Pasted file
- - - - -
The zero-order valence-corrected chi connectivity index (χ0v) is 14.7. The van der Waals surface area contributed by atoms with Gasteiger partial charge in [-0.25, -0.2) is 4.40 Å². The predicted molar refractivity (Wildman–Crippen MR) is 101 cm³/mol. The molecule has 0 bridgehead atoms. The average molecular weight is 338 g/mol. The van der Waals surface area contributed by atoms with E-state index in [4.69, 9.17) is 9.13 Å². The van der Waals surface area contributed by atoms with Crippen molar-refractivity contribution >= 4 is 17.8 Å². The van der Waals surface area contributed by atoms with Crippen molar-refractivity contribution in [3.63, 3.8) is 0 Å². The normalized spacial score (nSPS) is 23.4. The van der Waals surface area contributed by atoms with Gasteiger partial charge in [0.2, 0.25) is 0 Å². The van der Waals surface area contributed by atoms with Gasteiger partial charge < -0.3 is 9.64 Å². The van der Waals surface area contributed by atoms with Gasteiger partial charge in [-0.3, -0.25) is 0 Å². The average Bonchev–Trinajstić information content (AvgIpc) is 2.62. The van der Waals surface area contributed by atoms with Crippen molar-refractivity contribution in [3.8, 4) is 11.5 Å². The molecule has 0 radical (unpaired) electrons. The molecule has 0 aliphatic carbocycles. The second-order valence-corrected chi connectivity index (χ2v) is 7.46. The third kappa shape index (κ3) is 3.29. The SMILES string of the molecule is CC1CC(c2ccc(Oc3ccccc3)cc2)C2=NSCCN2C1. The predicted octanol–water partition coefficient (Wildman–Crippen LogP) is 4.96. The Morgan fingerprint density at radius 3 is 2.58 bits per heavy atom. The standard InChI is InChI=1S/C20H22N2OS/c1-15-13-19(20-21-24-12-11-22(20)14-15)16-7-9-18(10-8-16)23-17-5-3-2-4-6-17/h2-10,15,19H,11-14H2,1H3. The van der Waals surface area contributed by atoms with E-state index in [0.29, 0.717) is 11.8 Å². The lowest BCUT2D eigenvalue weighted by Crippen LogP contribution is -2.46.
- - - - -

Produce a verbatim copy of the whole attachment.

The zero-order valence-corrected chi connectivity index (χ0v) is 14.7. The van der Waals surface area contributed by atoms with Gasteiger partial charge in [-0.25, -0.2) is 4.40 Å². The predicted molar refractivity (Wildman–Crippen MR) is 101 cm³/mol. The molecule has 0 bridgehead atoms. The average molecular weight is 338 g/mol. The van der Waals surface area contributed by atoms with E-state index in [4.69, 9.17) is 9.13 Å². The van der Waals surface area contributed by atoms with Crippen molar-refractivity contribution >= 4 is 17.8 Å². The van der Waals surface area contributed by atoms with Crippen molar-refractivity contribution in [3.63, 3.8) is 0 Å². The normalized spacial score (nSPS) is 23.4. The van der Waals surface area contributed by atoms with Gasteiger partial charge in [0.2, 0.25) is 0 Å². The van der Waals surface area contributed by atoms with Gasteiger partial charge < -0.3 is 9.64 Å². The van der Waals surface area contributed by atoms with Gasteiger partial charge in [-0.3, -0.25) is 0 Å². The average Bonchev–Trinajstić information content (AvgIpc) is 2.62. The van der Waals surface area contributed by atoms with Crippen molar-refractivity contribution in [3.8, 4) is 11.5 Å². The molecule has 0 radical (unpaired) electrons. The molecule has 0 aliphatic carbocycles. The second-order valence-corrected chi connectivity index (χ2v) is 7.46. The third kappa shape index (κ3) is 3.29. The SMILES string of the molecule is CC1CC(c2ccc(Oc3ccccc3)cc2)C2=NSCCN2C1. The predicted octanol–water partition coefficient (Wildman–Crippen LogP) is 4.96. The Morgan fingerprint density at radius 3 is 2.58 bits per heavy atom. The standard InChI is InChI=1S/C20H22N2OS/c1-15-13-19(20-21-24-12-11-22(20)14-15)16-7-9-18(10-8-16)23-17-5-3-2-4-6-17/h2-10,15,19H,11-14H2,1H3. The van der Waals surface area contributed by atoms with E-state index in [0.29, 0.717) is 11.8 Å². The lowest BCUT2D eigenvalue weighted by Crippen LogP contribution is -2.46.